I know that this is a matter of concern across the House, and there was indeed the urgent question earlier this week. I think that many Members have strong views about the management of football in this country, and I am sure there is demand for a debate. I notice that the Chairman of the Backbench Business Committee is still here, and I think it would meet with widespread support.
Voters in constituencies such as Blackpool South, and indeed Bury South, voted Conservative in large part because of the Prime Minister and his positive vision of levelling up and getting Brexit done. They voted Conservative and for this Prime Minister, not for a socialist representative. MPs should not be able freely to play a game of musical chairs around the Chamber of the House. Does the Leader of the House agree that Members should respect the democratic mandate afforded to them by voters, and will he make time for further debate on the recall of MPs legislation?
My hon. Friend raises a very important point. Is it respectful to voters, when the campaign has been carried out on one basis, to change the terms of engagement without the other side of the contract having any say in the matter? I have always thought that we as Members of Parliament should not be afraid of recall as an issue. I think that our constituents are sensible and wise, and they would never use recall frivolously, but would use it sensibly for cases where they felt something had gone very wrong. Of course, Members also have the opportunity to decide these things for themselves, and I recall the behaviour of Douglas Carswell, the former hon. Friend of many of us.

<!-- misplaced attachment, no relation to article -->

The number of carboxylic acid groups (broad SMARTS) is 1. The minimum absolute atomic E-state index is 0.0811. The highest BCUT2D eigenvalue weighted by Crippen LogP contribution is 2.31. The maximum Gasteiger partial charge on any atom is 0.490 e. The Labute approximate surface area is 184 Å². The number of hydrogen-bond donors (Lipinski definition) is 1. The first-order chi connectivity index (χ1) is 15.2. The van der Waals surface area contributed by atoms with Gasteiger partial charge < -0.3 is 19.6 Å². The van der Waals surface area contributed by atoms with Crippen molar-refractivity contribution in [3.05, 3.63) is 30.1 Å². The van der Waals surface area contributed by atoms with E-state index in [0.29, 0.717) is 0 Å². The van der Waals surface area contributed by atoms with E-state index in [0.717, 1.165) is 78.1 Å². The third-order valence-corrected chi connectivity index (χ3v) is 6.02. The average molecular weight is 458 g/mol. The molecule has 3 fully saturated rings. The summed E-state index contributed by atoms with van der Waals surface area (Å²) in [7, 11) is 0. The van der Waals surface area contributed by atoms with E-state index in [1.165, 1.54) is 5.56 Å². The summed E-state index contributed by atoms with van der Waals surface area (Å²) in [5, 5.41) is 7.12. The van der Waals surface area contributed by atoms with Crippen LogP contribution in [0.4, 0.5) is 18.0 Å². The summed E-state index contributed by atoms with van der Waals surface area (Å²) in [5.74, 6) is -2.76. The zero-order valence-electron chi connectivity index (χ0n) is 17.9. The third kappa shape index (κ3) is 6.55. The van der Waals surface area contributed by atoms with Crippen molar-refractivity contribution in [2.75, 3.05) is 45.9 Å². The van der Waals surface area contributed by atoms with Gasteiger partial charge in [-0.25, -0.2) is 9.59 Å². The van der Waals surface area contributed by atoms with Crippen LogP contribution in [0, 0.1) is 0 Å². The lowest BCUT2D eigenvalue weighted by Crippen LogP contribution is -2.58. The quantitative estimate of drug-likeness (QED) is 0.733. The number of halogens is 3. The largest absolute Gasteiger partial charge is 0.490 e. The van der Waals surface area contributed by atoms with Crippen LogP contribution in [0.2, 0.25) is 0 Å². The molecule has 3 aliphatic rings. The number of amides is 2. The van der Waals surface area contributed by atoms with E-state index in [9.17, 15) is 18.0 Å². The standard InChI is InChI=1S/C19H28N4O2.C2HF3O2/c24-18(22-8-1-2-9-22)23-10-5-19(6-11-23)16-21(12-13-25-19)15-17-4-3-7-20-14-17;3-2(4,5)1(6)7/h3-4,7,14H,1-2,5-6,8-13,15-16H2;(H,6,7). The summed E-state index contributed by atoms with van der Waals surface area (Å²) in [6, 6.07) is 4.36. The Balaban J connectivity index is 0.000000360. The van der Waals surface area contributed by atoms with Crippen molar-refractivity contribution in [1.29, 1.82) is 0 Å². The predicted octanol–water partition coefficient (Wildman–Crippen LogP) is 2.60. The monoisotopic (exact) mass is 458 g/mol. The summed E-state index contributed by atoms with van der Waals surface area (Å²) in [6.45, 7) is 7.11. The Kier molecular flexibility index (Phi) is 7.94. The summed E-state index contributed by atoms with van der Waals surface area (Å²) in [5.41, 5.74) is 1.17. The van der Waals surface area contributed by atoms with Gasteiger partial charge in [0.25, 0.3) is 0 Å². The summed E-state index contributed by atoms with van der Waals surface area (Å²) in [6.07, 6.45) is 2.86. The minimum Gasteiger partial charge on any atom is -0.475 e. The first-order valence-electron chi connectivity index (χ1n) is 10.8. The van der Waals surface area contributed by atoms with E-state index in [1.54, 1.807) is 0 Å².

It is now over three years since the Prime Minister promised to ban the abhorrent practice of gay conversion therapy, so when will the Government act decisively and bring forward legislation to ban the practice and ensure that the legislation, like that recently passed in France and Canada, makes it crystal clear that there are no loopholes for so-called consent?
A consultation has been taking place recently, so the hon. Lady can be reassured that the issue is at the forefront of the Government’s mind and, indeed, of the Government’s plans. Legislation is always subject to time and other events within the programme.
The Leader of the House mentioned the rising inflation rate earlier and also referred to the rising costs of fuel for people. Can we have an urgent debate in Government time on fuel poverty, because the measures he discussed earlier are not enough to support people going through that crisis? As MoneySavingExpert’s Martin Lewis has pointed out, that affects families across all the nations of the UK, but it is especially hard hitting for families in constituencies such as Inverness, Nairn, Badenoch and Strathspey, where we have a colder climate and higher costs because of off-grid considerations. Does the Leader of the House understand how critical and pressing the issue is for families dealing with the current crisis in their costs of living?